Last Updated on June 6, 2021
Are you wondering if it’s time for your baby to stop using a bottle to feed?
For many infants, the bottle isn’t just a source of nutrition, but also provides them with comfort and security.
As a result, stopping bottle use is not always an easy process, but it’s important for your baby to transition as recommended since there are some risk factors associated with prolonged bottle use.
What age to stop bottle feeding?
Why Should You Stop Bottle Feeding?
The American Society of Paediatrics recommends weaning your baby from the bottle before 18 months of age. The reason for this is that prolonged bottle feeding has been associated with a wide range of problems including health and developmental issues.
Prolonged Bottle Feeding and Tooth Decay
Natural and artificial sugars found in many baby milk formulas are able to stick to the teeth and gums. Certain bacteria love these sugars and produce acids that can result in cavities and infections.
Prolonged bottle feeding is associated with a higher risk of tooth decay in babies, with parents who forget to brush their infant’s teeth before bedtime being one of the primary causes.
Bottles Can Impact Dental Development
Prolonged bottle feeding and its impact on dental development have been well documented in many studies. One study showed that infants who bottle fed over a prolonged period of time had a tendency to develop an open bite. (1)
Increased Risk of Iron Deficiency Anaemia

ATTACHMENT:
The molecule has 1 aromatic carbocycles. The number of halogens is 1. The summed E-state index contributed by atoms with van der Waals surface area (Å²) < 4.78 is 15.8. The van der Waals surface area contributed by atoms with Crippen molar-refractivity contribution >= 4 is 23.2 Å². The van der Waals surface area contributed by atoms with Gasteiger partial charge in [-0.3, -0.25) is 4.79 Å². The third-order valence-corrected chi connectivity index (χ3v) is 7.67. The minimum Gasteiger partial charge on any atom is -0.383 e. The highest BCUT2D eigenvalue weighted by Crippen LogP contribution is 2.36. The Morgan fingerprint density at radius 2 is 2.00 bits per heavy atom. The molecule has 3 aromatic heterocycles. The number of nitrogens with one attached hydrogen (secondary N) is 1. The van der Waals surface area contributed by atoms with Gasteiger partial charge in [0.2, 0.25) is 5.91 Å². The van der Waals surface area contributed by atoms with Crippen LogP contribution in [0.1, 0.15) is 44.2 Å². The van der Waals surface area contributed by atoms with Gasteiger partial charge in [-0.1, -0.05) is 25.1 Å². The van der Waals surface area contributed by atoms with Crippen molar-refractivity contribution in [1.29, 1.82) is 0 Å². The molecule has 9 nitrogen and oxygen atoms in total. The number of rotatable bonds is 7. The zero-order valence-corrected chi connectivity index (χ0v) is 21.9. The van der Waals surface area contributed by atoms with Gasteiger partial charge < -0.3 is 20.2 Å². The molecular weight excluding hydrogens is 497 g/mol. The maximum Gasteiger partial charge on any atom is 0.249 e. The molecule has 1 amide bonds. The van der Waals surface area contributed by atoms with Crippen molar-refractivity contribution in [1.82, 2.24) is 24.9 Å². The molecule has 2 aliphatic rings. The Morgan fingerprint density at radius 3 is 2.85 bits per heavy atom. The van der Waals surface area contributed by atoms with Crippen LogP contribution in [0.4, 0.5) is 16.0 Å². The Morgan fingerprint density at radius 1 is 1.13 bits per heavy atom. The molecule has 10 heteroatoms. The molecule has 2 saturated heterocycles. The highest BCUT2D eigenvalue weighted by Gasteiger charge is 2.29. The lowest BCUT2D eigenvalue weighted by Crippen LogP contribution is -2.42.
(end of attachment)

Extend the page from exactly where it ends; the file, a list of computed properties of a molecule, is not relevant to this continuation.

Prolonged use of bottle feeding, specifically with cow’s milk can put infants at risk of developing iron deficiency anemia. This can result from the intake of excessive amounts of milk, which can hinder the absorption of iron in the gut. (2)
Increased Risk of Obesity
Bottle feeding cow’s milk or breast milk is associated with an increased risk of excess weight gain and poor self-regulation. (3)
Breastfeeding involves suckling, in which case it is the baby who determines how much milk to drink, while bottle feeding is typically terminated by the parent who decides when the baby has had enough. This may be one of the main reasons for excess calorie intake seen in bottle feeding.
Increased Risk of Ear Infections
Milk contains lots of valuable nutrients including proteins, fats, and sugars. Unfortunately, these nutrients are also very appealing to many types of bacteria.
That is why babies that drink milk from a bottle lying down are at an increased risk of ear infections. This milk is able to make its way into the ears, specifically into the Eustachian tubes where it can pool and become a breeding ground for bacteria and result in an ear infection. (4)
When Should You Stop Bottle Feeding?
As with most things, there are no exact times as all infants develop at slightly different rates. With that said it’s important to ensure you aren’t allowing your child to prolong their bottle feeding stage longer than necessary.
As the American Society of Paediatrics recommends, complete weaning from the bottle should be achieved before infants reach 18 months of age. This is advised so that infants are not at risk of any of the effects of prolonged bottle feeding.
It is also recommended that the process of weaning begins when infants reach the age of one, at which time you can begin substituting bottle feeding with a cup. It is best to substitute a bottle during the day rather than the feed just before bedtime as this risks disturbing sleep.